Tainan food market going green to serve as leisure destination
Taipei, Feb. 20 (CNA) When it comes to traditional markets in Taiwan, it is often the noise and poor sanitation that appear in people's minds, but the Tainan government is now aiming to turn its largest wholesale food market into a splendid leisure landmark where the public can shop in a modern facility while embracing nature at the same time.
The new Tainan Xinhua Fruit and Vegetable Market, expected to open in September this year, will feature an open structure with a terraced green roof accessible from its eastern corner, where terraces take shoppers down to ground level, according to the city's agriculture bureau.
The terraces above the market will also house the various crops from the area -- pineapples, rice, roses and tea -- according to one of the market's designers, Dutch architectural firm MVRDV.
In addition, it will house benches and picnic tables under the roof, giving the market the appearance of rolling green hills and a destination for recreation, the company said.
MVRDV said it hopes that the market will symbolize the beauty of rural Tainan.
"(The market) is completely functional and caters to auctioning, selling and buying goods, but its terraced roof with its collection of growing products will allow visitors to take in the landscape while escaping from the bustle below," said MVRDV co-founder Winy Maas.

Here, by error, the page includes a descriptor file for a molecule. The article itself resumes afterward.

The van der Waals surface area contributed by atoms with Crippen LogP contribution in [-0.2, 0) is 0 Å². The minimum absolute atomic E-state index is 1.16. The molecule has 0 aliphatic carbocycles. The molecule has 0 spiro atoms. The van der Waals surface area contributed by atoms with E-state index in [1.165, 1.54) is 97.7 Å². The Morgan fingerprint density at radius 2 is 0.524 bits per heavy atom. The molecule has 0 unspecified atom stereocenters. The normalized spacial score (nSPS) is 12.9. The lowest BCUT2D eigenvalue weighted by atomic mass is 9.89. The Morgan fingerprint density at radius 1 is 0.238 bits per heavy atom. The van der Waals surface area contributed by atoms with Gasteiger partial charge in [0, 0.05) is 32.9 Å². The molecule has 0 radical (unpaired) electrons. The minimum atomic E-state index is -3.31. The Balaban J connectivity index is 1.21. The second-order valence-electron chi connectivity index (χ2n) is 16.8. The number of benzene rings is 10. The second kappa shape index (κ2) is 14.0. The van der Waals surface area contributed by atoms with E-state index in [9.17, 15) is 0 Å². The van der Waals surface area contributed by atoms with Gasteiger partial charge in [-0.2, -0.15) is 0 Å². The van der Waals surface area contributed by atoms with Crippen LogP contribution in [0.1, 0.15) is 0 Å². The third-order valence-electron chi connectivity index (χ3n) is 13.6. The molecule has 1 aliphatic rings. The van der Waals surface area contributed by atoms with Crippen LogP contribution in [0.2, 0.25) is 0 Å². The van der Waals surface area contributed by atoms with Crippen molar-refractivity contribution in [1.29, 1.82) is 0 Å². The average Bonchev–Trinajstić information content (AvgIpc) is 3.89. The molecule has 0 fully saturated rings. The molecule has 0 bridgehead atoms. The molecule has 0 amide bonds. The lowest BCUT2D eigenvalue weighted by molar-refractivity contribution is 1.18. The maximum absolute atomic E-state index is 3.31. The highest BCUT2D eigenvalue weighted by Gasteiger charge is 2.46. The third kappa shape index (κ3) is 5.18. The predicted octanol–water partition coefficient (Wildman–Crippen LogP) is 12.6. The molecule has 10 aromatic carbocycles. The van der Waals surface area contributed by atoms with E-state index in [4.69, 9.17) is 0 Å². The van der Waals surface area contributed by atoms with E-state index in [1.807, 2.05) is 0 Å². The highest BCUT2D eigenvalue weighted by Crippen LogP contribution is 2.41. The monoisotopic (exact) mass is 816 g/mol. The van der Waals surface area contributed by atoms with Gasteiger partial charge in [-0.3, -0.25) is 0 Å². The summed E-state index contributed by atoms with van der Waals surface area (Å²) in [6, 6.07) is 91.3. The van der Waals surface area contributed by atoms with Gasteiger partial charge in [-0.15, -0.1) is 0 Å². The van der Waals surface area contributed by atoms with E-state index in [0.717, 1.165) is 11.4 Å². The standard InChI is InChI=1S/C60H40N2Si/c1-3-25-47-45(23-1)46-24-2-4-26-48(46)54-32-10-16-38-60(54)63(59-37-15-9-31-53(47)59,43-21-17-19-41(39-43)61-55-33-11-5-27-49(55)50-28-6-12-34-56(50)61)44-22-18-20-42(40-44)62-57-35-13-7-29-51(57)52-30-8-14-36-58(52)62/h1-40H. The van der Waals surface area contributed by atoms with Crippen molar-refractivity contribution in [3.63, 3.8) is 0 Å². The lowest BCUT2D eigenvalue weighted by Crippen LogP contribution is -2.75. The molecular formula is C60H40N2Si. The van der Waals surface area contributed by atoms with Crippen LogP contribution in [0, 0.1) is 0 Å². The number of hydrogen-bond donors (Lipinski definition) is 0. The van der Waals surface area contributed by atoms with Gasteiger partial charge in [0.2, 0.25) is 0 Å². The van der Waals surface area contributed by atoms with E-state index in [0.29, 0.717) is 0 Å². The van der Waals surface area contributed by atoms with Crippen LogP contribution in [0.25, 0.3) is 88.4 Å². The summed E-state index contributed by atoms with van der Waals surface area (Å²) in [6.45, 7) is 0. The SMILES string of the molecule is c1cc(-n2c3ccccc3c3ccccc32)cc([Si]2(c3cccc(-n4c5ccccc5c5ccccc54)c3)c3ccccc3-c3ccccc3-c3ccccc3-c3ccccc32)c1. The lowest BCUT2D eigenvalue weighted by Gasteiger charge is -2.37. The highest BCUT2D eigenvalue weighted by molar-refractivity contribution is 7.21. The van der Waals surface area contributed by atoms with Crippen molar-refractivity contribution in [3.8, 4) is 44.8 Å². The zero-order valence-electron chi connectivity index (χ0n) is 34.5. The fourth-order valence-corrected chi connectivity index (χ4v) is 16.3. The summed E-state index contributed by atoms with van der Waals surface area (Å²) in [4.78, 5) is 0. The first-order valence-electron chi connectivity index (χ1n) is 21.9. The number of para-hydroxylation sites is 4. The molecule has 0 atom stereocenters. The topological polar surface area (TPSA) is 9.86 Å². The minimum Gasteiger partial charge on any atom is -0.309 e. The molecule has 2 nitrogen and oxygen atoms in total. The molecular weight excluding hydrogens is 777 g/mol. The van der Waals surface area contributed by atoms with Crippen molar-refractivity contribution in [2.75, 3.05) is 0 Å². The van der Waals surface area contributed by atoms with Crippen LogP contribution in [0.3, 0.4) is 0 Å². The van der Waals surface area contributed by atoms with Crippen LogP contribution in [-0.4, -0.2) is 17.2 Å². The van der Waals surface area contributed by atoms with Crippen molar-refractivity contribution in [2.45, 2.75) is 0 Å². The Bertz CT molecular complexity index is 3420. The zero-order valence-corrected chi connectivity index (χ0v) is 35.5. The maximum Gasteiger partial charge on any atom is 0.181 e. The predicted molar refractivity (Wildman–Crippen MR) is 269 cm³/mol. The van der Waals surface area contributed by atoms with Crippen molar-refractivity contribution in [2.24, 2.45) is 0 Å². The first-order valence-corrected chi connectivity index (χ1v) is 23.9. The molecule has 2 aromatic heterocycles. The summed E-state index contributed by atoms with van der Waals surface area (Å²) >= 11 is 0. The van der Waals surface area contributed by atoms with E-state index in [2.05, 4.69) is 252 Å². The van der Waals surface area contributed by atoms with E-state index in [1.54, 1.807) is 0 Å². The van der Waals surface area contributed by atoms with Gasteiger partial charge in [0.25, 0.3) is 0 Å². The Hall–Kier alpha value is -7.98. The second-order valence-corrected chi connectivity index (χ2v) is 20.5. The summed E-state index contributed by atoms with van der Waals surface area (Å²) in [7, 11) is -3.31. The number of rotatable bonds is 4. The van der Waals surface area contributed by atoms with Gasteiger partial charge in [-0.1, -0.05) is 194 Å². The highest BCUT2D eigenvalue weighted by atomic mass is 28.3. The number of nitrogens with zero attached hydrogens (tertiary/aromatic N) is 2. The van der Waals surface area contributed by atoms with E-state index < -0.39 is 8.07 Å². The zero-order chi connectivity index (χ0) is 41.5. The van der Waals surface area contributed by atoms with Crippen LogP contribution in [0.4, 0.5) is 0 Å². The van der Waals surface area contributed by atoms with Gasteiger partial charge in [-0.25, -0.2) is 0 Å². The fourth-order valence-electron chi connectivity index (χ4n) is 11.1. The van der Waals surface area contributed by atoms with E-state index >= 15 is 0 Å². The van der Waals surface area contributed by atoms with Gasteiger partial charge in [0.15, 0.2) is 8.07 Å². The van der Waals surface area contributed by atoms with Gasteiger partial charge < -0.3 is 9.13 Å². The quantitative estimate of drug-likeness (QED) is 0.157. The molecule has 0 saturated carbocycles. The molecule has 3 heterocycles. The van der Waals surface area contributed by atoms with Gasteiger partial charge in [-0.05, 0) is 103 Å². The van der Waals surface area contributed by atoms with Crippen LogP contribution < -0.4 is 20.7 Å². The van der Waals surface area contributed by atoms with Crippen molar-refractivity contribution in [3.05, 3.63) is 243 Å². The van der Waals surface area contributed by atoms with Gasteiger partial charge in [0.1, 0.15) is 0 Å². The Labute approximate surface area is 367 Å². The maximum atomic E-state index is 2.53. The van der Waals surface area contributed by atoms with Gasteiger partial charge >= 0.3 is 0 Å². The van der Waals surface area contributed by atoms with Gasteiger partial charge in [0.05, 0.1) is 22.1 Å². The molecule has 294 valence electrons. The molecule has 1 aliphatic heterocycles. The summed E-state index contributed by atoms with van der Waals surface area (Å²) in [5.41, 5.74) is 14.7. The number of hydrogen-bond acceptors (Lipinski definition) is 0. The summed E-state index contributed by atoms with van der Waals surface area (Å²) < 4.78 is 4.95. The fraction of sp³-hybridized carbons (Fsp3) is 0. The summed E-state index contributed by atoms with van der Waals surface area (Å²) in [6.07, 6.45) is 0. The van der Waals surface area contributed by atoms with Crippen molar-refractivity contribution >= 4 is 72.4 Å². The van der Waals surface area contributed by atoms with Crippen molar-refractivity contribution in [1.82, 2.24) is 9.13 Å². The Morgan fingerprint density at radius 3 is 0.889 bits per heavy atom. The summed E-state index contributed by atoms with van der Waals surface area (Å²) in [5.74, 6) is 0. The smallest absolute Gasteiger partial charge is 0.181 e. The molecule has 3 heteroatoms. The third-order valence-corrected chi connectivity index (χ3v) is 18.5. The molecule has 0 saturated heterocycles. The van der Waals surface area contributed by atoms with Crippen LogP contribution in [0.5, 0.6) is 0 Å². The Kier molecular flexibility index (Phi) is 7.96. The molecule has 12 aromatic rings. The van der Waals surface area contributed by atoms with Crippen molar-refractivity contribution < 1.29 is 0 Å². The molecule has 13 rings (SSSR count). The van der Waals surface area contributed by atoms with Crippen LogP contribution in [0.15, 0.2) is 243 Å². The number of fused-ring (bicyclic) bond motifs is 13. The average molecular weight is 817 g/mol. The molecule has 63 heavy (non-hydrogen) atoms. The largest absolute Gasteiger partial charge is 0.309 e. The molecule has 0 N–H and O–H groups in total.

According to bureau officials, the new market will replace the existing one in Xinhua District, which has been the southern Taiwan city's largest agricultural trade hub since it integrated four other smaller markets in neighboring districts in 2012.
However, the current facility has become outdated and unable to accommodate increasing trade volume, while it has also created environmental problems, as it is at the center of a densely populated residential area, officials said.
It is hoped that the new market, conveniently located near Freeway No. 3, could increase the current trading volume of 50,000-60,000 metric tons per year to over 80,000 metric tons, they said.
The increased space and more modern facilities could make it easier for vendors to adopt auctioning rather than bargaining, which is more commonly seen in traditional markets and which curbs profitability, the officials explained.
Tainan enjoys rich agricultural output value of more than NT$60 billion (US$2.15 billion) per year, the largest among the country's six special municipalities.
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